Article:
Every year, almost 250,000 young people studying in the capital have to resort to sharing rented homes in the private sector or living at home with their parents, a report has claimed.
It said the situation was likely to worsen because a three per cent rise in the number of British undergraduates and a four per cent rise in foreign students has been predicted for next year’s intake in the capital.
This raises the prospect of students being forced into unsuitable or overcrowded accommodation — or getting into greater debt to cover the rent — as they compete for space.
Research shows there are 233,000 full-time students in London unable to access either halls of residence or purpose-built student accommodation. The pipeline of stock under construction is 5,947 beds — which will fulfil just 2.5 per cent of this demand.”
However, for those who are lucky enough to be afford purpose-built accommodation, many of them foreign students, more buildings are springing up. Many offer hi-tech — and in some cases, luxury — accommodation including games rooms, bars and cafes, leisure facilities, free wifi and roof terraces.
However, such accommodation commands a premium, with residents paying an average of 56 per cent more than for shared houses in London. Students cited better security, inclusive bills and varying tenancies among the reasons for spending more.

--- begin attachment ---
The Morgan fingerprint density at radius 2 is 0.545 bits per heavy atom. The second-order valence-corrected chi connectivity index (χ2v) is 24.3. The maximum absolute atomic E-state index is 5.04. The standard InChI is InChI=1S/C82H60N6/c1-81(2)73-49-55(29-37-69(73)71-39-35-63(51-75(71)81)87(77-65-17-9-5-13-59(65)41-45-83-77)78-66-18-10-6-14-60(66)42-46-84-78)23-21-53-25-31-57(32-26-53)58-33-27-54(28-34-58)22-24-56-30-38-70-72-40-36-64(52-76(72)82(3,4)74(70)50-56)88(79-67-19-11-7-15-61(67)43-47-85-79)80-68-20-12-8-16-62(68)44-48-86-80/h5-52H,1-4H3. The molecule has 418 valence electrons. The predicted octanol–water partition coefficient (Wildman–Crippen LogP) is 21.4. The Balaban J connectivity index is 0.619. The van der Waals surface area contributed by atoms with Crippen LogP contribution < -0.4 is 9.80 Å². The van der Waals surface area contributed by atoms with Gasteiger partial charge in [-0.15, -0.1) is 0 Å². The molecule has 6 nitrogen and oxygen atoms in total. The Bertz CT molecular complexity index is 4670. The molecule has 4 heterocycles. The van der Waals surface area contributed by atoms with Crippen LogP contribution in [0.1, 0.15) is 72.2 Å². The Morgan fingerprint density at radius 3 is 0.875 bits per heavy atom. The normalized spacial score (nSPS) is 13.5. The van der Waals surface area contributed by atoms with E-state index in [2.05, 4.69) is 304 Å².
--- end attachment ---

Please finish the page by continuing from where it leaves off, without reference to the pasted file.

The report concluded: “The existing limited pipeline of new student accommodation in London is forecast to fall in the face of an increasingly hostile planning environment, yet the number of international students will continue to rise year on year.
“We forecast that the imbalance between demand and supply in central London will actually worsen in the next five years and that rental escalation for London student accommodation will be greater than anywhere else in the UK.”
Attracting more foreign students to London was one of the core aims of Boris Johnson’s recent trips to China and India.
Both the Mayor and the capital’s universities have been pushing for a simplification of the visa system which puts off many foreign students.
WANG Peng Peng, 23, right, is working towards a Master’s in Environmental Policy at the London School of Economics.
She rents a room in purpose-built student accommodation block urbanest, in King’s Cross, sharing a flat with five girls. The student, from China, said: “I pay £209 a week. It’s quite nice here, it makes life easier having everything on site — the equipment is new and I have a good view.
“I’m lucky as it’s getting more difficult for students to find affordable accommodation in London. Central London is expensive, it’s going to be more and more of a problem as the number of students coming here grows.”